John Compton: 'We must find a way forward or Northern Ireland health and social care system will simply decline'
Former health chief John Compton issues warning on the threat to services posed by Stormont stalemate
Whilst depressing for many, the recent political impasse poses a very real threat to the functioning of our health and social care service.
It faces an unprecedented financial challenge which threatens to undermine its ability to respond to our needs. There is no Executive in place to lead or take decisions, perhaps at this most difficult time for the service in the last 20 years.
The financial challenge for the year 2017/18 after the service makes its normal annual savings of £60m-£80m, which is no small task, will be over £300m. This is a huge overspend and an unsustainable financial position. We will all notice and bear the consequences if this is not resolved, yet not all of our politicians seem anxious.
Remember, we are told that the RHI scheme is costing over £20m per annum and it will take 20 years to cost over £400m, without action.
I draw on this example only by way of contrasting the political response. Without a very significant investment or curtailment of health and social care provision, spend in the incoming year will exceed £300m more than the budget, in one year! Yet there is no political noise about this fact.
Of course, it won't overspend, at least not to that level, because services will be rationed.
How will rationing show itself? It's really quite straightforward. We will all have to queue longer for services.
Waiting lists, already unacceptable, will get longer. The time we wait to see our GP will grow.
Those receiving community services will not be immune. Packages of care to older citizens will take longer to be in place and many community groups will see funding restricted. More and more service cracks will appear.
So how did we get into this mess? What seems complicated is in truth pretty straightforward. The Assembly began over the past few years to fund the financial debt in the service with short term money, coming from monitoring rounds.
For example, many politicians assertively lauded last June's monitoring contribution of £70m. What they omitted to say was that, come March 31, it would all be spent and the debt of £70m would reappear on April 1, plus additional debt to cover new demands. Exactly the same is true for money spent on waiting lists. It is like having no money left in your current account and using your credit card for regular family expenditure.
So before the service can draw breath, as it moves from one year to the next, it is £100m plus in debt and depending on this to deliver core services.
Add to this responsible but unstoppable uplifts in nursing home care at 4%, pay uplifts at 1%, and contributions to the new apprentice levy and soon we are at £200m.
Then there are new buildings opening, at the new Ulster Hospital and phase two of the cancer centre at Altnagelvin. The bill just keeps rising! Remember too, no money mentioned yet for new cancer drugs or the absolute necessity to be able to respond to the health and care issues posed by us all getting older, or those with mental health difficulties.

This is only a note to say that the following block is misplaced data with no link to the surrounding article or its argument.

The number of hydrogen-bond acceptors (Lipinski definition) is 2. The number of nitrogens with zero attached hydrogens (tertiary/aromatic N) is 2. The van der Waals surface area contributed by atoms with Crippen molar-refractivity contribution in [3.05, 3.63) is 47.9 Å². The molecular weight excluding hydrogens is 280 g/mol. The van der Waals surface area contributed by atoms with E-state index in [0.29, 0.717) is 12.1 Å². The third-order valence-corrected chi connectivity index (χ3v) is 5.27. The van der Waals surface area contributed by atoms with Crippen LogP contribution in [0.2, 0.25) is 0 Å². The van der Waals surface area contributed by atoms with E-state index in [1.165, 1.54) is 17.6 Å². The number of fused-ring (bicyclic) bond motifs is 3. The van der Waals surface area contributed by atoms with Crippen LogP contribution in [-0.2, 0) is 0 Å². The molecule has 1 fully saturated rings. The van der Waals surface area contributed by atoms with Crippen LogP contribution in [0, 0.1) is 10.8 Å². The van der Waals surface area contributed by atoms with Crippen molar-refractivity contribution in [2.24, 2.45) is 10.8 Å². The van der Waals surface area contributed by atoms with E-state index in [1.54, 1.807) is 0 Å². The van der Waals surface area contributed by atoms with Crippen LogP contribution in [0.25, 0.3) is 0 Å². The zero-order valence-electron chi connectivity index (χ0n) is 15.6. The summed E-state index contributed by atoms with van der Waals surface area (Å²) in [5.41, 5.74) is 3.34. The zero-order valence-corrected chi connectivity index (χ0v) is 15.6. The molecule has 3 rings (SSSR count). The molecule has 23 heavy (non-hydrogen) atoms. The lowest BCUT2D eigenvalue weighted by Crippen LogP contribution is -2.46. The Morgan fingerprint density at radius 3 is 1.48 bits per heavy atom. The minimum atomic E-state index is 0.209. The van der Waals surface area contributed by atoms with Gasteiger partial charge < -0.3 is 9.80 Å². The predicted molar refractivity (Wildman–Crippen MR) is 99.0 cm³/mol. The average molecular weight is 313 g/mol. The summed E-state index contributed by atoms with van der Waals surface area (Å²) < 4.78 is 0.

None of this should really be a surprise to our politicians, but there is real resistance to acknowledging the challenge or to have an honest public debate about where the financial challenge places the health and care service, recipients of it and those who work in it.
When, if ever, has there been a real debate about the fact that Northern Ireland has a more generous health and care system than England and Wales?
For example, there are no prescription charges and home care is not means tested, it is free. This is not to argue for charging, but it is surely right that there should be the endorsement and leadership by the political system to explain the choices and consequences, rather than consigning it all to the "too difficult box".
Turning to reform, everyone seems to agree we need reform and politically we seemed to have for the first time a consensus on the need to reform.
Our political impasse has poured cold water on that prospect, yet apart from generalities, there is no sense of a "burning platform" on the part of our political system as to the financial and service consequences for our health and care system.
Bengoa promises much, but the truth is our political crisis has cost us all a material time delay in reform. In the interim, the existing service model, which is not fit for purpose, soaks up more and more cash.
Perhaps just as crucially, it has left many working in the system feeling beleaguered and let down. Even if Bengoa gets back on track, have our politicians the courage to lead the change - or will they lead the protest to stop change?
In my experience, there are politicians who genuinely recognise the challenge the service faces and want to support it. However, this is far from a universal position.
There is a stark choice now facing us in the present political impasse. Find a way forward or accept that the health and social care system will decline and be consigned to the never ending task of wrestling with an insoluble financial conundrum, lurching from one short term solution to another - when its focus should be on prevention, and high quality care and treatment.
It employs directly or indirectly about one in nine of the working population.
The service spends nearly £15m every 24 hours and its ethos and value is subscribed to by all of the 1.8 million residents of Northern Ireland. Whatever the other problems, surely this must be motivation enough to find a constructive outcome to the current political stalemate.